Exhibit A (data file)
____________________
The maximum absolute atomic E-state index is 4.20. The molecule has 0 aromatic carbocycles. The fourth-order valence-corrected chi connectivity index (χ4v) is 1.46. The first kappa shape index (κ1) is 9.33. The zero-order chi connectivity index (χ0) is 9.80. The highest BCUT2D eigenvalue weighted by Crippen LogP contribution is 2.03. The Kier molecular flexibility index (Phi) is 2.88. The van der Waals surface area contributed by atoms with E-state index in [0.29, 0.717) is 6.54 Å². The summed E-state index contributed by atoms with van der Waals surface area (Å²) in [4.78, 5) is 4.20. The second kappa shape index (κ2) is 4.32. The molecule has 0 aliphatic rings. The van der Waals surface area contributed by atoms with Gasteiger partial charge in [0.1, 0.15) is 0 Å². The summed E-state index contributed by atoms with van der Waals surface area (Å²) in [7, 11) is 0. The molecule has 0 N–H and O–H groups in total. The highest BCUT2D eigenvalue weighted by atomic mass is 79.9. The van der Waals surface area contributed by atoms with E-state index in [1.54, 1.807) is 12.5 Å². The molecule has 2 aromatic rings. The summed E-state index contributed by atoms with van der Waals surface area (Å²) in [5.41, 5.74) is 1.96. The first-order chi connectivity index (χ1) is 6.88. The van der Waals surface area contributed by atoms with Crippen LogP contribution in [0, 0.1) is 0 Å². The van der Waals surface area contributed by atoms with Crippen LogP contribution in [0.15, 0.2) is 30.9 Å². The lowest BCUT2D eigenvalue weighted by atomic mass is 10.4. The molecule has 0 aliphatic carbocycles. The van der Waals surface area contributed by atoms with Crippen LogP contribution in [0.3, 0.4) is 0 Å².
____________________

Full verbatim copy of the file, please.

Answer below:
The maximum absolute atomic E-state index is 4.20. The molecule has 0 aromatic carbocycles. The fourth-order valence-corrected chi connectivity index (χ4v) is 1.46. The first kappa shape index (κ1) is 9.33. The zero-order chi connectivity index (χ0) is 9.80. The highest BCUT2D eigenvalue weighted by Crippen LogP contribution is 2.03. The Kier molecular flexibility index (Phi) is 2.88. The van der Waals surface area contributed by atoms with E-state index in [0.29, 0.717) is 6.54 Å². The summed E-state index contributed by atoms with van der Waals surface area (Å²) in [4.78, 5) is 4.20. The second kappa shape index (κ2) is 4.32. The molecule has 0 aliphatic rings. The van der Waals surface area contributed by atoms with Gasteiger partial charge in [0.1, 0.15) is 0 Å². The summed E-state index contributed by atoms with van der Waals surface area (Å²) in [7, 11) is 0. The molecule has 0 N–H and O–H groups in total. The highest BCUT2D eigenvalue weighted by atomic mass is 79.9. The van der Waals surface area contributed by atoms with E-state index in [1.54, 1.807) is 12.5 Å². The molecule has 2 aromatic rings. The summed E-state index contributed by atoms with van der Waals surface area (Å²) in [5.41, 5.74) is 1.96. The first-order chi connectivity index (χ1) is 6.88. The van der Waals surface area contributed by atoms with Crippen LogP contribution in [0, 0.1) is 0 Å². The van der Waals surface area contributed by atoms with Crippen LogP contribution in [0.15, 0.2) is 30.9 Å². The lowest BCUT2D eigenvalue weighted by atomic mass is 10.4. The molecule has 0 aliphatic carbocycles. The van der Waals surface area contributed by atoms with Crippen LogP contribution in [0.3, 0.4) is 0 Å².